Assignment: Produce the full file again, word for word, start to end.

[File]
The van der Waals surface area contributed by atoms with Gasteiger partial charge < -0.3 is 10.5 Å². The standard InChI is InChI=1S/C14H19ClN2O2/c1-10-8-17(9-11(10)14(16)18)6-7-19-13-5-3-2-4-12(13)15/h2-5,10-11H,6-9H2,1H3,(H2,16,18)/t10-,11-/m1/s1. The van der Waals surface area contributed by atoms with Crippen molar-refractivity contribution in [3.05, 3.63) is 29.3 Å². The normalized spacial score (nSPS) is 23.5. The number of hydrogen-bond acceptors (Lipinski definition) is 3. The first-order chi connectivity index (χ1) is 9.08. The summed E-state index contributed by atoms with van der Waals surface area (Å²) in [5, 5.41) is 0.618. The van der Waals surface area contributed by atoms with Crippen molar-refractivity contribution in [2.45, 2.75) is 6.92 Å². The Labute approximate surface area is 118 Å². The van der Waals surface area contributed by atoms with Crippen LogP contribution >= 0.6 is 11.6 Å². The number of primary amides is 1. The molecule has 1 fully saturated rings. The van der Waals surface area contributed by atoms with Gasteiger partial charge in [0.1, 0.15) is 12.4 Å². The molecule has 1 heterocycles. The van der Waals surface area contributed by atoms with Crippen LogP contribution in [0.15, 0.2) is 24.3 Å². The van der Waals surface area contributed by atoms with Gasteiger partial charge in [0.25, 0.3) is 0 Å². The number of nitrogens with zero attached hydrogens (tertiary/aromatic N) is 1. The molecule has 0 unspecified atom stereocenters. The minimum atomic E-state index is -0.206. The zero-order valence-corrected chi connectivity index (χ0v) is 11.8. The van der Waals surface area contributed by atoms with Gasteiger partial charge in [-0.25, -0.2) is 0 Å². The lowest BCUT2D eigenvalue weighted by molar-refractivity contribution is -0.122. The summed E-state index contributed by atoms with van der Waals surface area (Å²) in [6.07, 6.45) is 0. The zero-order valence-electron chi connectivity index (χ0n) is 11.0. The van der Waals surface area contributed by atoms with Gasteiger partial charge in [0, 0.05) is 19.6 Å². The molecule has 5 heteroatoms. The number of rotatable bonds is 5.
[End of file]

The van der Waals surface area contributed by atoms with Gasteiger partial charge < -0.3 is 10.5 Å². The standard InChI is InChI=1S/C14H19ClN2O2/c1-10-8-17(9-11(10)14(16)18)6-7-19-13-5-3-2-4-12(13)15/h2-5,10-11H,6-9H2,1H3,(H2,16,18)/t10-,11-/m1/s1. The van der Waals surface area contributed by atoms with Crippen molar-refractivity contribution in [3.05, 3.63) is 29.3 Å². The normalized spacial score (nSPS) is 23.5. The number of hydrogen-bond acceptors (Lipinski definition) is 3. The first-order chi connectivity index (χ1) is 9.08. The summed E-state index contributed by atoms with van der Waals surface area (Å²) in [5, 5.41) is 0.618. The van der Waals surface area contributed by atoms with Crippen molar-refractivity contribution in [2.45, 2.75) is 6.92 Å². The Labute approximate surface area is 118 Å². The van der Waals surface area contributed by atoms with Crippen LogP contribution >= 0.6 is 11.6 Å². The number of primary amides is 1. The molecule has 1 fully saturated rings. The van der Waals surface area contributed by atoms with Gasteiger partial charge in [0.1, 0.15) is 12.4 Å². The molecule has 1 heterocycles. The van der Waals surface area contributed by atoms with Crippen LogP contribution in [0.15, 0.2) is 24.3 Å². The van der Waals surface area contributed by atoms with Gasteiger partial charge in [0.25, 0.3) is 0 Å². The number of nitrogens with zero attached hydrogens (tertiary/aromatic N) is 1. The molecule has 0 unspecified atom stereocenters. The minimum atomic E-state index is -0.206. The zero-order valence-corrected chi connectivity index (χ0v) is 11.8. The van der Waals surface area contributed by atoms with Gasteiger partial charge in [-0.25, -0.2) is 0 Å². The lowest BCUT2D eigenvalue weighted by molar-refractivity contribution is -0.122. The summed E-state index contributed by atoms with van der Waals surface area (Å²) in [6.07, 6.45) is 0. The zero-order valence-electron chi connectivity index (χ0n) is 11.0. The van der Waals surface area contributed by atoms with Gasteiger partial charge in [0, 0.05) is 19.6 Å². The molecule has 5 heteroatoms. The number of rotatable bonds is 5.